Sensor warns of concussion in young athletes (Wired UK)


Kickstarter


Concussion occurring in young athletes during sports is not
always easy to identify. This is partly because they may not
recognise the symptoms themselves and partly because symptoms do
not always appear immediately after a head injury.

This is what happened to MIT student Ben
Harvatine, who did not realise he had suffered concussion during
wrestling practice and carried on going, exposing his injured brain
to yet more impacts. As a result of his experience, Harvatine and a
fellow student designed the Jolt sensor to address the problem of
concussion identification.


Kickstarter


Only slightly bigger than the tip of your thumb, the sensor has
a unibody design that incorporates a strong flexible mounting clip
so that it can be clipped onto any form of head-worn athletic
equipment. If a dangerous impact is detected, it will vibrate to
alert the athlete and will also send a notification using Bluetooth
to paired smartphones,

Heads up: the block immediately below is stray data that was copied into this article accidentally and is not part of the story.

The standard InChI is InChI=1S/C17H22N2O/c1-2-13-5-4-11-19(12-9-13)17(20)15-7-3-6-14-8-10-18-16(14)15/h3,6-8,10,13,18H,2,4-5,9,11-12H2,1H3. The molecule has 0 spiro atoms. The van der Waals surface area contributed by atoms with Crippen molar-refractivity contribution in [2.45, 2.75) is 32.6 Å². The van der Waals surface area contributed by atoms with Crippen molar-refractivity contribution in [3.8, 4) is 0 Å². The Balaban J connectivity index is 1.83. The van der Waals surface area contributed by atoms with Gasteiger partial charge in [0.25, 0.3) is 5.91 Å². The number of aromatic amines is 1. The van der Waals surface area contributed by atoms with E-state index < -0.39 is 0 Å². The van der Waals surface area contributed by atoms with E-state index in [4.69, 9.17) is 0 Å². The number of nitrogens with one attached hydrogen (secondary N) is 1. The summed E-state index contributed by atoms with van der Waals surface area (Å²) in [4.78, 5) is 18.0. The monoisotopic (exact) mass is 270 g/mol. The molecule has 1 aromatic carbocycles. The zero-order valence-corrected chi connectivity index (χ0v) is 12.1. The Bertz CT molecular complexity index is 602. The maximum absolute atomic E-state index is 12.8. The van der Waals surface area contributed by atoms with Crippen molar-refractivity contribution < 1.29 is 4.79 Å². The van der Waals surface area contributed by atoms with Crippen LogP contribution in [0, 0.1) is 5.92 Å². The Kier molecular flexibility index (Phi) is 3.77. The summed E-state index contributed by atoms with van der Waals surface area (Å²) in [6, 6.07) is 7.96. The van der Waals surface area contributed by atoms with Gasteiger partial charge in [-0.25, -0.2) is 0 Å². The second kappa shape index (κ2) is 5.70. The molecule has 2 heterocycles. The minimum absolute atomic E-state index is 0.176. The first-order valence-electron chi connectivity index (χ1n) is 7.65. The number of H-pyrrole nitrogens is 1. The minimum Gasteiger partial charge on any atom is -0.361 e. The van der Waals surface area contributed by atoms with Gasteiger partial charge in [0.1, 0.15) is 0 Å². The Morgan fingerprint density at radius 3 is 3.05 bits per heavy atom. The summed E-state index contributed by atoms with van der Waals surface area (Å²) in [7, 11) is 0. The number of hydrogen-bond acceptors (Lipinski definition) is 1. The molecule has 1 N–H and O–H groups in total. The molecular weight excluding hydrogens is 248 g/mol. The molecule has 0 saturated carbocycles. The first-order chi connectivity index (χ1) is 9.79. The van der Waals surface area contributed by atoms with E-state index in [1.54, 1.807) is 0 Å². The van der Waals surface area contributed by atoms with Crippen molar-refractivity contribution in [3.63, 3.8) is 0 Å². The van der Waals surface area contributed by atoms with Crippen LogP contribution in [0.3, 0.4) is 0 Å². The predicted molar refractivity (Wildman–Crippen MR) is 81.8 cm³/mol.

such as those belonging to the coach and parents. Athletes can be
pulled off the pitch and evaluated in accordance with a cognitive
test and concussion checklist featured on the Jolt app.

Only a doctor can diagnose concussion, so if there is any
concern, the athlete should be taken to see a medical professional.
The information collected by the Jolt app can be given to the
doctor to explain what has happened, but Harvatine is keen to
emphasise that Jolt is a precautionary rather than a diagnostic
tool.

Jolt is currently seeking funding on Kickstarter following the
finalisation of the hardware design and the successful alpha
testing of the iOS application. You can pledge as little to $1
(60p) to the campaign, which is aiming to raise $60,000 (£36,200)
in total. But to receive a sensor when they begin to ship in April
2014 you will have to pledge at least $80 (£48). The Jolt duo are
also keen to make sure sensors end up in the hands of young
athletes who need them but cannot afford them, so you can also
pledge $75 (£45) to donate a sensor to someone else.

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28 August 2014 | 3:23 pm – Source: wired.co.uk

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